Lesbian and Gay Rights
During President Clinton’s Second Term
A Working Paper Published
The Citizens’ Commission on Civil Rights
By Christopher Anders
Legislative Counsel, ACLU Washington National Office
I. The President’s Leadership
During the first half of his second term, President Clinton continued his decidedly mixed record on lesbian and gay rights. The President has advanced lesbian and gay rights further than all of his predecessors combined, but he also has harmed the lesbian and gay rights movement by actively opposing the ability of openly lesbian and gay members of the armed forces to serve and the right of couples of the same sex to have the same access to marriage as couples of opposite sexes.
The President has boldly used his office to help legitimize the lesbian and gay rights movement as an integral part of the broader civil rights movement. He routinely includes gay issues in his public speeches on civil rights and forcefully advocates for legislation protecting persons based on sexual orientation. His willingness to use his position to focus the nation on lesbian and gay rights has helped shift those issues into the mainstream of American political life.
The Clinton Administration has also defended gains made at the state and local levels through veto threats of anti-gay federal legislation. For example, during the 1999 appropriations process, the President threatened to veto the District of Columbia appropriations bill if it contained an amendment which would have banned joint adoptions in the District of Columbia by unmarried couples. The threat helped convince Congress not to reverse a court decision permitting lesbian and gay couples to adopt children jointly. The President has also used his office to push for proactive civil rights legislation such as the Employment Non-Discrimination Act and the Hate Crimes Prevention Act.
During the past two years, the Administration has continued to produce a string of firsts–the first openly lesbian or gay nominee for an ambassadorship in James Hormel, the first openly lesbian or gay nominee for the head of a federal agency in Elaine Kaplan, and the first appearance of a president before a lesbian and gay rights organization in the President’s speech to the Human Rights Campaign. The Administration also used its existing statutory authority to make several important regulatory changes, including issuing an executive order banning discrimination based on sexual orientation in all civilian federal workplaces; providing new guidelines to public schools which explicitly state that Title IX’s prohibition of sex discrimination bars anti-gay sexual harassment; requiring the Internal Revenue Service to treat all taxpayers, including applicants for tax-exempt status, without regard to sexual orientation; issuing a directive that ensures that all providers of federal health insurance abide by non-discrimination rules, which include sexual orientation; and granting asylum for gay men and lesbians facing persecution in other countries.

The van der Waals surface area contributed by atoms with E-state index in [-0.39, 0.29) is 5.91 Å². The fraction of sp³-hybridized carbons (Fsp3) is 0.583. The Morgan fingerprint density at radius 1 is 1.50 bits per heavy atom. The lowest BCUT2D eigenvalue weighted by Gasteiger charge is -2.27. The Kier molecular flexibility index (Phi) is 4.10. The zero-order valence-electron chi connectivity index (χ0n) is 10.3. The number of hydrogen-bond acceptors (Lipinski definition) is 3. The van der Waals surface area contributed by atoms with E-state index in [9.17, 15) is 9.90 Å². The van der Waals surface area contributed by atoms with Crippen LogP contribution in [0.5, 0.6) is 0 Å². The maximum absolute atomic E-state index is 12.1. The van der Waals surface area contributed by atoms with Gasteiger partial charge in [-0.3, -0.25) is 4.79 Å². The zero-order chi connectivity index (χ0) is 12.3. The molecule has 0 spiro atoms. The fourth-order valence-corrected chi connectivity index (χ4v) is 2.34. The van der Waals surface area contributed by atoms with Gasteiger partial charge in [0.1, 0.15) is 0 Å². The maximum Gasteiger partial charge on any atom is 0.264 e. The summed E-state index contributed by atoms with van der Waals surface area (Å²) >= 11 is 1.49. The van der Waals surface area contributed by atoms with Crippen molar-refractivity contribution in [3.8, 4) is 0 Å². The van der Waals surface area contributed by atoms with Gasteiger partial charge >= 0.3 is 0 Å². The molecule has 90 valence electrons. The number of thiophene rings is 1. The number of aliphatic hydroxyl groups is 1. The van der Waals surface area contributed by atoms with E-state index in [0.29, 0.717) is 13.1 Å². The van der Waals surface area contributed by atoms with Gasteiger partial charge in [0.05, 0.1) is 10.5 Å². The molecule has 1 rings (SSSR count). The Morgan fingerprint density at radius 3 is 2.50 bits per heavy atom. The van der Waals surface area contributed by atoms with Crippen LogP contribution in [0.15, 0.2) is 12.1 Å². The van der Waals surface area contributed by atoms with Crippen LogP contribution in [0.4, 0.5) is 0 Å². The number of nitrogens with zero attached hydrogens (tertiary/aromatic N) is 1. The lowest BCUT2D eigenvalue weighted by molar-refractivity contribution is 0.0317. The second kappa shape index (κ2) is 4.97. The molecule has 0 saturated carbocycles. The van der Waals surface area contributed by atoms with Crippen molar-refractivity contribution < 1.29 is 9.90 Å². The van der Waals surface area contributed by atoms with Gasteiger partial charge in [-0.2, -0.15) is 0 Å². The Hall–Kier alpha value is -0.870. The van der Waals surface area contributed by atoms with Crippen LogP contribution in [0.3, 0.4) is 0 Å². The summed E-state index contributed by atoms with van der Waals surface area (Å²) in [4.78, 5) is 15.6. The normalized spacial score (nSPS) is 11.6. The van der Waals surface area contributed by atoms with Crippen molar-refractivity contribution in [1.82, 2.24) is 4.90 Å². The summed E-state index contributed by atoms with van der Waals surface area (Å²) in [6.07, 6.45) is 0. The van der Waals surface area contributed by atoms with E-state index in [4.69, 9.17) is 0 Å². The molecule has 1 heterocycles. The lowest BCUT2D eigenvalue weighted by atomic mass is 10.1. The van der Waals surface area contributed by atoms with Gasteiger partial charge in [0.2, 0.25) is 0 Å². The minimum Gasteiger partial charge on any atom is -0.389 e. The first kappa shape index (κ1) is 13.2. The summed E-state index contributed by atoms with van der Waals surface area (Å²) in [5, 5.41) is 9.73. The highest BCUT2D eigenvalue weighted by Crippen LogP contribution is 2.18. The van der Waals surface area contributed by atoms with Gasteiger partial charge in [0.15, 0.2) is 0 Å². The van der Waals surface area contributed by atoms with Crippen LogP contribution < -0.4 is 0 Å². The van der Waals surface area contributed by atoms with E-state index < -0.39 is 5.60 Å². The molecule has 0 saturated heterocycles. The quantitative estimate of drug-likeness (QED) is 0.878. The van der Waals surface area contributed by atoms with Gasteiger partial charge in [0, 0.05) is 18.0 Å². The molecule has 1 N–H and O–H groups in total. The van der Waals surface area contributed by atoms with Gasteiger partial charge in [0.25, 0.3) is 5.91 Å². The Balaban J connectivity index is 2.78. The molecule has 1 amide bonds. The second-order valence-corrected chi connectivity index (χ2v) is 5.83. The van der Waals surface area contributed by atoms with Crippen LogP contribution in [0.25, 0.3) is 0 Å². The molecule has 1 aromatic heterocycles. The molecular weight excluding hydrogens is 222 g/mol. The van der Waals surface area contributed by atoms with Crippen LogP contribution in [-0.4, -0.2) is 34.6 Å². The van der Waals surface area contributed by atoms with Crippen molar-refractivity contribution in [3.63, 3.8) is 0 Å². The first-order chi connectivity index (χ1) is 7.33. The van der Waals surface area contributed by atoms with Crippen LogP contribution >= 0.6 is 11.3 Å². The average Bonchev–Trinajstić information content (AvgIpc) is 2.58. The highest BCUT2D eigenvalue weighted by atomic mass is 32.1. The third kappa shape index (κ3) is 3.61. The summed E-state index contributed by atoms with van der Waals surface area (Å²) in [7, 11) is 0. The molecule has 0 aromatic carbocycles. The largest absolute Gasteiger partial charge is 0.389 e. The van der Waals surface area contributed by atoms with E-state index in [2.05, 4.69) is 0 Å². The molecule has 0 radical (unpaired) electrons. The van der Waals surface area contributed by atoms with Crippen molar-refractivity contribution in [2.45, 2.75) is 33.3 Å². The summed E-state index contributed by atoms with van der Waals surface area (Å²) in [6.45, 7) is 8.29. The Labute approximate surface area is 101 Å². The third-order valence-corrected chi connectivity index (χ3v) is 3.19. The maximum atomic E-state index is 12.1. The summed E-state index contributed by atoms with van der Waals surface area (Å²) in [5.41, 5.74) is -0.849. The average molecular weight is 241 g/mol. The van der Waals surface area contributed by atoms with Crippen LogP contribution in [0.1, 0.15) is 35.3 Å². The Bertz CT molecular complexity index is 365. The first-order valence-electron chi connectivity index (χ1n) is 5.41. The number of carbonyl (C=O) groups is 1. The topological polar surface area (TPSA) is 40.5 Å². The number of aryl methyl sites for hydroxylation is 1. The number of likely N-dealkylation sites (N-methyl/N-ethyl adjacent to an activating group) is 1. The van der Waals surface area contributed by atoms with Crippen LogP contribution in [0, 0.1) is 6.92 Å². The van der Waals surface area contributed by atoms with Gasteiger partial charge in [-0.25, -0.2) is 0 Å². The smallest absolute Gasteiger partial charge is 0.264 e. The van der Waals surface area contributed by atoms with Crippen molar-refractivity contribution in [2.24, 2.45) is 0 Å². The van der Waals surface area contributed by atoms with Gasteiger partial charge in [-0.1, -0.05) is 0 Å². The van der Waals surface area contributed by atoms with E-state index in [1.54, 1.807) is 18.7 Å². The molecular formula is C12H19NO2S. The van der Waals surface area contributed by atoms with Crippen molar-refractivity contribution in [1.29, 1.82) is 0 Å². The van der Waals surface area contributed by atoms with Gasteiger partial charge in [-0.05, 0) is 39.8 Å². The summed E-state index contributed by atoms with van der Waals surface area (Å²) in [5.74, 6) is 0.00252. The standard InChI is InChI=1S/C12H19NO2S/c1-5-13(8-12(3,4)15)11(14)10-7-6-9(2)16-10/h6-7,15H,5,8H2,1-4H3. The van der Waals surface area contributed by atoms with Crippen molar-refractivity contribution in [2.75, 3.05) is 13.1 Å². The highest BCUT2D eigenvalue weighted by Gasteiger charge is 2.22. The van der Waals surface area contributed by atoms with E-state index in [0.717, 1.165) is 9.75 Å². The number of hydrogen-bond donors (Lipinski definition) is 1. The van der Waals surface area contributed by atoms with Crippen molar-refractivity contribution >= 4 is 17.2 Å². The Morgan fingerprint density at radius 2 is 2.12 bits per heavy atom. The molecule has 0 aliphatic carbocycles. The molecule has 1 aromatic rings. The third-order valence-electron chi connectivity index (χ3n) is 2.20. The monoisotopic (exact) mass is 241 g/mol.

Despite those significant advances, two actions by the President continue to damage the fight for equality. The Administration’s defense of the “don’t ask-don’t tell” compromise reached in the first year of the first Clinton Administration harms both individual lesbian and gay members of the military and the larger movement. The policy destroys the lives and careers of many members of the military who must choose between remaining closeted or losing their careers. Vigorous enforcement of the policy has also resulted in charges brought by women in the military stating that male superiors implicitly threatened to charge female subordinates with being homosexual in order to coerce sex from the subordinate. Finally, the Administration’s defense of “don’t ask-don’t tell” has resulted in the federal government making legal arguments and defending cases that may create harmful legal precedents.
Similarly, the President’s support for the Defense of Marriage Act (“DOMA”) caused lasting damage. The Administration’s strong record on many other lesbian and gay civil rights issues made the President’s support for DOMA even more damaging. His signing of DOMA sent a signal to state legislators that even otherwise supportive legislators could vote for anti-gay marriage legislation. During the two years since the President signed DOMA, a majority of the states passed laws that forbid marriage between same-sex couples and refuse to recognize any such marriages performed in other states.
II. Anti-Gay Appropriations Riders During the 105th Congress
The appropriations process at the end of the 105th Congress brought several attempts to roll back civil rights protections for lesbians and gay men. The Administration had an important role in defeating the following non-germane anti-gay amendments to federal spending legislation.
A. Legislative Attack on President’s Anti-Discrimination Order:
Congressman Joel Hefley (R-CO) offered an amendment to an appropriations bill prohibiting any enforcement of the President’s executive order banning discrimination based on sexual orientation in all civilian federal workplaces. By a strong bipartisan vote, the House rejected the Hefley amendment by a vote of 252-176.
B. Legislative Attack on San Francisco Domestic Partnership Law:
Congressman Frank Riggs (R-CA) introduced an amendment to a federal housing appropriations bill that would have cut federal funding to San Francisco because it has an effective domestic partnership law. Although the amendment passed the House by a vote of 214-212, a conference committee killed the amendment before the appropriations bill’s final passage.